2018 NBA Draft
Donte DiVincenzo deals with scrutiny, visibility in new NBA world
Michael Marot | The Associated Press
INDIANAPOLIS — Donte DiVincenzo is adapting just fine to his changing life.
He’s jet-setting from one NBA city to another, working out in front of curious coaches and inquisitive general managers. He’s more at ease now that he’s gotten past the big draft decision, and the 6-foot-4 guard finds it a little more challenging to go out, too.
It’s all part of his new, professional world.
”I’m a lot more recognizable now,” DiVincenzo joked Friday in Indianapolis. ”I used to be able to go to the mall or the movies. Now I can’t really do that because people come up to me all the time. But it’s a good problem to have.”
Yes, success sometimes comes with a price. He also knows it could be much worse.
Not many 21-year-olds are introduced as a two-time NCAA champion and DiVincenzo is the only one who actually holds the title of the Final Four’s reigning Most Outstanding Player.
The tough guy who grew up in Delaware and stole the hearts of the Philadelphia fans with his gritty play, relentless effort and sensational shooting at Villanova must now prove himself all over again in front of some of the sport’s biggest names.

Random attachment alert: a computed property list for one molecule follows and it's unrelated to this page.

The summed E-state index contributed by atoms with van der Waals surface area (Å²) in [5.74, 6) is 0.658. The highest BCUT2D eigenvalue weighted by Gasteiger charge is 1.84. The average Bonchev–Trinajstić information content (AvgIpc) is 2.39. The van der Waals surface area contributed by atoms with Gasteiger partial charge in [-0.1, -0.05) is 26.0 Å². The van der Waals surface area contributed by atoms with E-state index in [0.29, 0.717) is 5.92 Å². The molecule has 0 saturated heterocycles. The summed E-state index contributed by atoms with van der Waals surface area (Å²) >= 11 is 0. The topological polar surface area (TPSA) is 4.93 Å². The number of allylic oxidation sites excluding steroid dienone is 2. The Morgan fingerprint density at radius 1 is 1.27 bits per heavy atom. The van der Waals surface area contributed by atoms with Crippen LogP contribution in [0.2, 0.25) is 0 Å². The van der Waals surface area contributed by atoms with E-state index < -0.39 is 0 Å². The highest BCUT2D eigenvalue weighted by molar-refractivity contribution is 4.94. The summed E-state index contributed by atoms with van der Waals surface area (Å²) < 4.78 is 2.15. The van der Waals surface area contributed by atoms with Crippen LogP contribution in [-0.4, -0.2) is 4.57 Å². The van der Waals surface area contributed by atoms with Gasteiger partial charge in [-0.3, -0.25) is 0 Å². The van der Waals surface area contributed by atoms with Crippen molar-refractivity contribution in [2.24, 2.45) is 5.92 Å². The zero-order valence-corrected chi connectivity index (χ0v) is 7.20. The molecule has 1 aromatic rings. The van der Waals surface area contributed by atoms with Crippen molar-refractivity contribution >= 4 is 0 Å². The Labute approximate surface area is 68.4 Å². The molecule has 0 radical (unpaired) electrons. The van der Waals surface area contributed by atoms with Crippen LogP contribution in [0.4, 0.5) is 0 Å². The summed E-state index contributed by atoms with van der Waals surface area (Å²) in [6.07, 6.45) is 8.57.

His audience Friday included two former decision-makers for the Indiana Pacers- Donnie Walsh and Larry Bird. Both still work for the team, though Kevin Pritchard is the team’s president of basketball operations.
Coach Nate McMillan and his assistants also monitored the workouts, which included Ohio State’s Keita Bates-Diop, Cincinnati’s Gary Clark and Central Florida’s A.J. Davis, the son of former Pacers player Antonio Davis.
But DiVincenzo was the feature attraction. He dazzled the small audience with another strong shooting performance, rekindling visions of the 31-point game he had on championship night as the Wildcats blew past Michigan for their second championship in three years.
And he thought he answered some of the questions league executives have been asking.
”Before the combine, there were a lot of questions about whether I could guard multiple positions,” he said. ”I think they can put me anywhere on the floor. I pride myself on defending and rebounding.”
The combine also convinced DiVincenzo it was time to leave school early.
After receiving one of 60 invitations to work out in Chicago, DiVincenzo was almost certain he should go. But there was one more step, meeting with Villanova coach Jay Wright, as the pressure mounted to make his decision official before the May 31 deadline.
”Personally, I knew before the deadline. I knew I was ready, but I didn’t want to make an irrational decision,” DiVincenzo said. ”If I wouldn’t have gotten an invite, it might have sent a message to me.”
Now he’s in, working out and hoping to improve his draft stock.
As for his plans on draft night, June 21, they haven’t been finalized. But a big blowout just isn’t DiVincenzo’s style.
”I might just have a small draft party in Philly,” he said.